About 6.4 billion shares changed hands on U.S. exchanges, compared to the daily average so far this month of 7.3 billion according to BATS Global Markets data.

What to watch Monday:
  • The Federal Reserve Bank of Dallas releases its January survey of manufacturing conditions within Texas at 10:30 a.m. Eastern time.
These selected companies are scheduled to release quarterly financial results:
  • Ashland (ASH)
  • Brown & Brown (BRO)
  • D.R. Horton (DHI)
  • Norfolk Southern (NSC)
  • Roper Industries (ROP)
  • Seagate Technology (STX)
  • Texas Instruments (TXN)
  • W.W. Grainger (GWW)
10 Impromptu, Family-Friendly Activities to Beat Cabin Fever
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Market Wrap: Stocks Fall on Miners, UPS; Indexes Up for Week
"Sports" here is loosely defined, since it's probably not the best idea to let the kids play hockey or baseball in the house. Turn your rooms into a wacky Olympic obstacle course with games like balloon volleyball, bowling with rolled-up socks and soda bottles, and mini golf with cups as the targets. Offer several prizes so no one feels left out, like "most creative playing style" or "most enthusiastic athlete."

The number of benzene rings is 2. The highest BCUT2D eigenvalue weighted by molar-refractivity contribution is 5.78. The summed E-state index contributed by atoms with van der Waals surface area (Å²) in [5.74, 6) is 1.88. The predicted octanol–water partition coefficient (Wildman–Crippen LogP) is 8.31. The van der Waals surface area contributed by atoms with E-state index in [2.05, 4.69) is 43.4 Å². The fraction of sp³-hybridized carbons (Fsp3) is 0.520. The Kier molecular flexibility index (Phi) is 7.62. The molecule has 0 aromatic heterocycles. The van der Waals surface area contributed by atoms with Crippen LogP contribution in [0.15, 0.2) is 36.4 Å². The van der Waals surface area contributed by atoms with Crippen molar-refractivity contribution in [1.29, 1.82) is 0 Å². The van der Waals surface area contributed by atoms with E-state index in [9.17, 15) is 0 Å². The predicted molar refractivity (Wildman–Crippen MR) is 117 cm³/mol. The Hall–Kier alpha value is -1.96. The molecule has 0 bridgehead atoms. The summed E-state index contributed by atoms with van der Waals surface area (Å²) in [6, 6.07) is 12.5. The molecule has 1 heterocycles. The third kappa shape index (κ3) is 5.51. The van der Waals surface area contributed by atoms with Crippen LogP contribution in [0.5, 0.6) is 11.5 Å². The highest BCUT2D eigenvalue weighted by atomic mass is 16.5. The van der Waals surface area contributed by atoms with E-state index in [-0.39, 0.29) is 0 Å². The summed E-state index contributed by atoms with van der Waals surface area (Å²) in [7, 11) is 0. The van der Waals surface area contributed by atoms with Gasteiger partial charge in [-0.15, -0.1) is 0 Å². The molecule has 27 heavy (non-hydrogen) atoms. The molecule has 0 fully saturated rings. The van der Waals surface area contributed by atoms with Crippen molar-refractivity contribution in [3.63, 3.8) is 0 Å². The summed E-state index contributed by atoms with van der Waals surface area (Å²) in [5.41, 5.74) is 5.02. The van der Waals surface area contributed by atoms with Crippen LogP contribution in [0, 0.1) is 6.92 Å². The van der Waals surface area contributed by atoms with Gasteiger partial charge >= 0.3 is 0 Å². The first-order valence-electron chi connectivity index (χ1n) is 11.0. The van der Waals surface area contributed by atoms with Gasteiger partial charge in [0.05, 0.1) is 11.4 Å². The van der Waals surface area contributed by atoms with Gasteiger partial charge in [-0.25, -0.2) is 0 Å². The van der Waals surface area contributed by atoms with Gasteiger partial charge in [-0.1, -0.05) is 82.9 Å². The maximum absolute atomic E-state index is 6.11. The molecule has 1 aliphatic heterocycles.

Dust off all those board games your kids neglect and create a several-day tournament. If they normally have their eyes glued to a smartphone or tablet, a physical game –- you know, with tangible pieces they can hold in their hands -- could be a novel change of pace. Alternately, stump your kids with games, puzzles and tricks that can keep them entertained for days. Check out game and puzzle books specifically geared towards keeping your kids amused.